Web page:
"That's the next level, creating an environment where people are engaged and want to help the organization be successful, and want to help the changes come about."

– Pat Cormier,

Kotter International

"That's the next level, creating an environment where people are engaged and want to help the organization be successful, and want to help the changes come about," Cormier explains. "That's creating an environment that is open to change." At the end of the day, she adds, telling someone to change doesn't work, and it doesn't help anyone. Employees can't be told to change; they have to want it.

"Unfortunately, that's what a lot of organizations do," Cormier says. "They just tell their employees to change. It's like telling someone he or she has to lose weight. It doesn't help unless that person actually wants to."

REEVALUATING BEST PRACTICES

Heed words of wisdom and stay alert to the obstacles that try to thwart successful change, retailers. But also remember that there is no cookie-cutter way of managing change within an organization. Don't be afraid to reevaluate some of the old-school wisdom of change management.

"That can start with the belief that change can be managed," says Kotter International's Cormier. "There are elements that clearly need to be managed. However, we feel that change requires leadership, and more of it." By that, Cormier explains, she means behavioral rather than positional leadership, and operating in an environment where people from across the organization have the opportunity to lead.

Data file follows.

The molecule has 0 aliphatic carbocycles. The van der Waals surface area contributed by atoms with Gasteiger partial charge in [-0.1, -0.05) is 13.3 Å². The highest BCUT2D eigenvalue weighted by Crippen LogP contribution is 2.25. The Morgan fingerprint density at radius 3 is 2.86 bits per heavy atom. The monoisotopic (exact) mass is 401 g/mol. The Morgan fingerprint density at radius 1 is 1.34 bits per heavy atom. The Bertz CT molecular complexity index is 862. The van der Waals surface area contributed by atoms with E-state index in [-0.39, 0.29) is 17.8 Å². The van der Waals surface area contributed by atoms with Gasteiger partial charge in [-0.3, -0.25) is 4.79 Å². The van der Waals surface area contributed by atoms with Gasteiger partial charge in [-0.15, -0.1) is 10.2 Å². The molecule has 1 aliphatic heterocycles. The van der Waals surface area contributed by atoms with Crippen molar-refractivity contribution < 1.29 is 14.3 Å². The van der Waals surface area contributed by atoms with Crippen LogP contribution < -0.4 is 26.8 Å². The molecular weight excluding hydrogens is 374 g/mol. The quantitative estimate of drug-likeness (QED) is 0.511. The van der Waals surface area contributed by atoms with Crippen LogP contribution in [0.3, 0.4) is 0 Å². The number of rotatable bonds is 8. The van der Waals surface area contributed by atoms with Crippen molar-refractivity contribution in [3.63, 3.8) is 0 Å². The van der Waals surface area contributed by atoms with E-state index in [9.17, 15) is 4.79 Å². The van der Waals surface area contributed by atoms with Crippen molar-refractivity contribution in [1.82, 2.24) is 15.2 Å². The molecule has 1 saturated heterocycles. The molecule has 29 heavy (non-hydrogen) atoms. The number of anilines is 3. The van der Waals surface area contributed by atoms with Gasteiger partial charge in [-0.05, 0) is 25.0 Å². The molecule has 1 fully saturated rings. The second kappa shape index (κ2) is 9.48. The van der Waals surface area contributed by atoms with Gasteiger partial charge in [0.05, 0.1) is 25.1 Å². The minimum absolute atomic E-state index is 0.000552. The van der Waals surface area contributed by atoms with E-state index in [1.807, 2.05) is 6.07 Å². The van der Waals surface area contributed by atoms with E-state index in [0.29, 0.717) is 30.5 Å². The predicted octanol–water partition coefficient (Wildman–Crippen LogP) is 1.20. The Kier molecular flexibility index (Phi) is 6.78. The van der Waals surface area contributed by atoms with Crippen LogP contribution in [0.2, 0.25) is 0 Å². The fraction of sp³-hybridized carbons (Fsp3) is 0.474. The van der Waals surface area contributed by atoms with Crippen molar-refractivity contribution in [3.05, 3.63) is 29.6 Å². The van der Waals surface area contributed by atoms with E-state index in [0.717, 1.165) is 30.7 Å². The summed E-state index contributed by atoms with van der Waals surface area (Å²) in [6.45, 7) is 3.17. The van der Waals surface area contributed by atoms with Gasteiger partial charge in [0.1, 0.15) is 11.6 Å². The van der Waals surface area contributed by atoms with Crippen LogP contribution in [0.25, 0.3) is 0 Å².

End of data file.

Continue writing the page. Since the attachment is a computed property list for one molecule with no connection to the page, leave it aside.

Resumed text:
"Whether they're leading their peers or direct reports, or even being mindful of how they conduct themselves, it's important to give people opportunities to lead because that's the way you start creating an engaged workforce and that's how you are successful both with what you're trying to accomplish and also celebrating it," she says.

Another piece of managing change is understanding exactly what that is–and is not.

"When I talk to retailers about change management, they call it change management, but it really amounts to training," says Kurt Salmon's Krakovsky. "Retailers need to think about change management more holistically than purely training. Training is an important part of any new change you're bringing into a company, but true change management goes beyond training."

As change can be a good thing, and change is inevitable, retailers do need to keep a close eye on why they are experiencing change. Always make sure it is for the right reasons, and not a sign of bigger issues.

"If an organization finds itself in a constant state of change, specifically targeted toward the same issues and areas," says Albert, "it's more susceptible to never fully realize the benefits of change."

A CHANGE WILL DO YOU GOOD